Tuesday, October 23, 2012

The Globe attends ANNE OF GREEN GABLES

“Anne of Green Gables,” the story of an orphan girl adopted by an aging brother and sister on idyllic Prince Edward Island, has been charming readers since it was first published in 1908. The book has sold more than 50 million copies, and has been adapted several times for film, television and the stage. This musical version of the story now at Wheelock Family Theatre is the one that has been performed in Charlottetown in the Canadian island province every summer since 1965, and while the story may be timeless, this musical feels dated.
Despite some terrific ensemble work and a feisty performance by Jennifer Beth Glick in the title role, Norman Campbell’s score is melodically limited, so few of the songs stand out. The story line follows Lucy Maud Montgomery’s novel, but the approach is superficial, as if we’re getting a selection of unrelated highlights: Anne’s temper gets her in trouble; Anne accidentally gets her friend drunk on homemade wine; Anne worries that she’s ugly and dyes her hair. The incidents all appear in the novel, but they aren’t presented here with any dramatic tension or sense that we are on a journey with these characters.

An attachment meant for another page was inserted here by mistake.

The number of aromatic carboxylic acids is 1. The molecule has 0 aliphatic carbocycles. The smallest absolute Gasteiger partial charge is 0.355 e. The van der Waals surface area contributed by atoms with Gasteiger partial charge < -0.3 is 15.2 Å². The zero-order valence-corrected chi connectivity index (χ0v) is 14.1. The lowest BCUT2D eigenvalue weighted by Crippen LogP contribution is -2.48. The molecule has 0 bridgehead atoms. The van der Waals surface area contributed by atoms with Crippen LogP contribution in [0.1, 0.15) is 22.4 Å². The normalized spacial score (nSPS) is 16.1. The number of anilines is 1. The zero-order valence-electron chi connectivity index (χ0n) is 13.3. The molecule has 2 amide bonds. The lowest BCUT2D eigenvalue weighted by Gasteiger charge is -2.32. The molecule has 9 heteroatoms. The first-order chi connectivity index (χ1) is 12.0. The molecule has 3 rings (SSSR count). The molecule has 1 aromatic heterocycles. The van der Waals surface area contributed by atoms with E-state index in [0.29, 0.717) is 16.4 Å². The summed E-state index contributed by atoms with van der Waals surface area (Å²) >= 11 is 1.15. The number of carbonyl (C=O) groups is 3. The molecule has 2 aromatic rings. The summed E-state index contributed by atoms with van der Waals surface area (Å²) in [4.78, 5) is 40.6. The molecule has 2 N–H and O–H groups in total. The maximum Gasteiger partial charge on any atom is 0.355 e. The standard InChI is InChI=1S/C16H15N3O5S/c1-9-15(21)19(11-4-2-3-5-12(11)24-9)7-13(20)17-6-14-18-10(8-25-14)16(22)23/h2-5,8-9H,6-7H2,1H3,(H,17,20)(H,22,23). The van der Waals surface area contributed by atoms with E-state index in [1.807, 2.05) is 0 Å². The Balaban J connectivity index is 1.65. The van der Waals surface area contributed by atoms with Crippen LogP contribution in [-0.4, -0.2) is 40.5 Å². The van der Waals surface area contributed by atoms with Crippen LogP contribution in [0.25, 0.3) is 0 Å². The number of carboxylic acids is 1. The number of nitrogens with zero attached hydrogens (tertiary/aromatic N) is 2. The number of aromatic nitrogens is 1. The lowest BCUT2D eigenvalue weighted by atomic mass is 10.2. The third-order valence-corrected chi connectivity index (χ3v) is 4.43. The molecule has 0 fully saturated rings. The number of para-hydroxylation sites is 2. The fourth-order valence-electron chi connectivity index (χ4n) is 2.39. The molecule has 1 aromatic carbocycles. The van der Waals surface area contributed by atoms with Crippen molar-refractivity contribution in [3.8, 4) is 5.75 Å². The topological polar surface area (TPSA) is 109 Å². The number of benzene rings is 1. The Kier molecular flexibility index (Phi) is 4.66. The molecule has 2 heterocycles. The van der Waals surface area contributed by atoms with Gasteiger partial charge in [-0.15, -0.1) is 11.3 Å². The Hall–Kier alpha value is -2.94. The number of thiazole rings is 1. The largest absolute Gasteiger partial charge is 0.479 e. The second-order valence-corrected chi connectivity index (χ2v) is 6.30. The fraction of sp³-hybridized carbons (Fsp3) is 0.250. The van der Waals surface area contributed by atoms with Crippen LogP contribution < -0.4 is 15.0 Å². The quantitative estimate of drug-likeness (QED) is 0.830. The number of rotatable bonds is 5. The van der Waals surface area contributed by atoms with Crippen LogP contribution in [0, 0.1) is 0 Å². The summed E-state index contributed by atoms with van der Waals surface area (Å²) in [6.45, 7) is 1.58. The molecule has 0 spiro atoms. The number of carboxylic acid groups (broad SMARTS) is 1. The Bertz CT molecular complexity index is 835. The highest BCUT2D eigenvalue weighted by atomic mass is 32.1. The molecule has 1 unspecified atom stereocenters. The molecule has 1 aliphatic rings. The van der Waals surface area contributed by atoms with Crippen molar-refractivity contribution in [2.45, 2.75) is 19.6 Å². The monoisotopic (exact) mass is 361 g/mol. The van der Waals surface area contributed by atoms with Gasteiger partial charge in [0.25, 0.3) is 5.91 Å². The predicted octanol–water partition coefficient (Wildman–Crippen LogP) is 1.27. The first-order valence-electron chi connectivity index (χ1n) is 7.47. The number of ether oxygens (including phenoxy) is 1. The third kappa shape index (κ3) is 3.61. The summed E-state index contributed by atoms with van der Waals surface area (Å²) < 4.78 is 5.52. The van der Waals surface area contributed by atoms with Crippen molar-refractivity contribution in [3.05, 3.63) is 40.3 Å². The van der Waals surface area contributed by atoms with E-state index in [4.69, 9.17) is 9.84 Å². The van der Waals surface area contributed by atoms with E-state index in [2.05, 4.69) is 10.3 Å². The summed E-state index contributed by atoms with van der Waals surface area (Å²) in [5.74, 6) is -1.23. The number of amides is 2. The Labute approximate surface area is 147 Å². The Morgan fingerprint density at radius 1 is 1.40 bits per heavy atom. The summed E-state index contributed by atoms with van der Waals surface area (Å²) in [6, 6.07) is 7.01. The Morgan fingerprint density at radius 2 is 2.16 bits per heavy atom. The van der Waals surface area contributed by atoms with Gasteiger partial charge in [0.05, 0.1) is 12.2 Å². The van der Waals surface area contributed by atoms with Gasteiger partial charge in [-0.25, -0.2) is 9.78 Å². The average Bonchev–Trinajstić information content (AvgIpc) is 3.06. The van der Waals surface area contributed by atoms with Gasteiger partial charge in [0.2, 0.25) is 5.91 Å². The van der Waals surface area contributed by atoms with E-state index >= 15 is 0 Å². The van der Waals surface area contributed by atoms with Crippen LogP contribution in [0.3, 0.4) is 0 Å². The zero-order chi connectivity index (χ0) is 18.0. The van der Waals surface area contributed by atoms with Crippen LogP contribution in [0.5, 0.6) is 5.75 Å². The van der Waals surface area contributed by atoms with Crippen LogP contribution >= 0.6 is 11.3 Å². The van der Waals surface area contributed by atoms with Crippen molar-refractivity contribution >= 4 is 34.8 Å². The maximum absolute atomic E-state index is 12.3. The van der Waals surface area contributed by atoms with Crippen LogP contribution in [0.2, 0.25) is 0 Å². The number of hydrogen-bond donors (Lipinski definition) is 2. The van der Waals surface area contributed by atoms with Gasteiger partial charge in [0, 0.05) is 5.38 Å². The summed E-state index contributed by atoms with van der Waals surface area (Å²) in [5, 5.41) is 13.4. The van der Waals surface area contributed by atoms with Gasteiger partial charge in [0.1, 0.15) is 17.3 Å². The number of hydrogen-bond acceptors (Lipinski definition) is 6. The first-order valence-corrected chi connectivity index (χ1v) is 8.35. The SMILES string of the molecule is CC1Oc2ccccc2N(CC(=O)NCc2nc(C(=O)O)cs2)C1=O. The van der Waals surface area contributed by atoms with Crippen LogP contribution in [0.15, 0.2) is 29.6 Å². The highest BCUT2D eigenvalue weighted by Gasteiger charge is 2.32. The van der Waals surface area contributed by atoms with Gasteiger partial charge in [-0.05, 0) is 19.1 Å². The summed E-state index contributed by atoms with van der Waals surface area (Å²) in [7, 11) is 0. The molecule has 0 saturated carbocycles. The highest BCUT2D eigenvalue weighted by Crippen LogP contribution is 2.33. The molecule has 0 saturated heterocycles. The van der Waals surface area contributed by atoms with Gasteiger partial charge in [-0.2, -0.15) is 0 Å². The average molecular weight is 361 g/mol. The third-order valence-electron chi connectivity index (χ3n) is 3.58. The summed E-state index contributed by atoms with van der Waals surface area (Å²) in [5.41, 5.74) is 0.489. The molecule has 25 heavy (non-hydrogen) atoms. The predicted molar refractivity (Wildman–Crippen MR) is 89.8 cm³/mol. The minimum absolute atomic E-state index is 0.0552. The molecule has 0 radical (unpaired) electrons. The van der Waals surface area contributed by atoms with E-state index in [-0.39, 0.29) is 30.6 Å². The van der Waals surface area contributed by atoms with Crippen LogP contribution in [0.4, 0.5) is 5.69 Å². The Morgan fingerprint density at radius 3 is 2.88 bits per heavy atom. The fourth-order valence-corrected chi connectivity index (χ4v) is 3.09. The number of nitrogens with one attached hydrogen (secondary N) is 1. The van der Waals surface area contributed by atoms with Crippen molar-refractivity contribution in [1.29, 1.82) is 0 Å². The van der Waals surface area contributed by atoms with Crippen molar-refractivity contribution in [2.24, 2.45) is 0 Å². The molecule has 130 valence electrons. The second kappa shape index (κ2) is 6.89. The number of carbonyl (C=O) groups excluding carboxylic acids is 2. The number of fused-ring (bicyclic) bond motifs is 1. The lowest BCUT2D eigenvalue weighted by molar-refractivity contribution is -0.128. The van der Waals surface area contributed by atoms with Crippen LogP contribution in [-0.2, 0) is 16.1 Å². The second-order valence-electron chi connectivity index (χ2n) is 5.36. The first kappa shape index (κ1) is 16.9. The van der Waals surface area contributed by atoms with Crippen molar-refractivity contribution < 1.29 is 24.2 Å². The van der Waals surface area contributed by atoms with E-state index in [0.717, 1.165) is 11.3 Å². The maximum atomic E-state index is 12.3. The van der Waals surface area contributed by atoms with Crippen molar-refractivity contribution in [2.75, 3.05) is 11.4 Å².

Glick does a terrific job illustrating Anne’s oversize imagination and forthright manner in the song “Gee I’m Glad I’m No One Else But Me.” She gets lots of support from Anne’s best friend, Diana Barry (Jenna Lea Scott), even though their duet, “Kindred Spirits,” sounds like a weak knockoff of any number of Jerry Herman songs (think “Mame,” or “Hello, Dolly!”). Also, Anne’s love-hate relationship with Gilbert Blythe (Bradley Jensen) and his jealous girlfriend, Josie (Kaitee Tredway), becomes the focus of the story, distracting attention from Anne’s relationship with her adopted family, Matthew Cuthbert (Robert Saoud) and his sister Marilla (Jacqui Parker).
Saoud does a lovely turn as the quiet, gentle Matthew and even though the lyrics to his ballad, “The Words,” are soppy with sentiment, Saoud’s direct delivery finds some sincerity there. Parker is also strong as the stern Marilla, whose disappointment about receiving a girl orphan rather than the boy she and Matthew requested, slowly turns to affection.
The musical’s best moments come in the production numbers featuring the children in the cast. Choreographer Laurel Conrad has devised combinations that highlight the talents of the Wheelock ensemble, particularly “Where Did the Summer Go To?” and the “Pageant Song.” But director Jane Staab is overly fond of parading the cast up and down the aisles, which slows the action down and pulls the audience out of the story.
At intermission, Emma Harris, 7, of Milton said she was enjoying it, but wasn’t quite sure how it would all turn out. But she confided, “I think Gilbert and Anne are going to like each other.” There’s nothing wrong with that, but by taking the focus off Anne’s indomitable spirit, we lose Montgomery’s theme of a young girl’s struggle to find a balance between her imagination and social expectations.
-Terry Byrne

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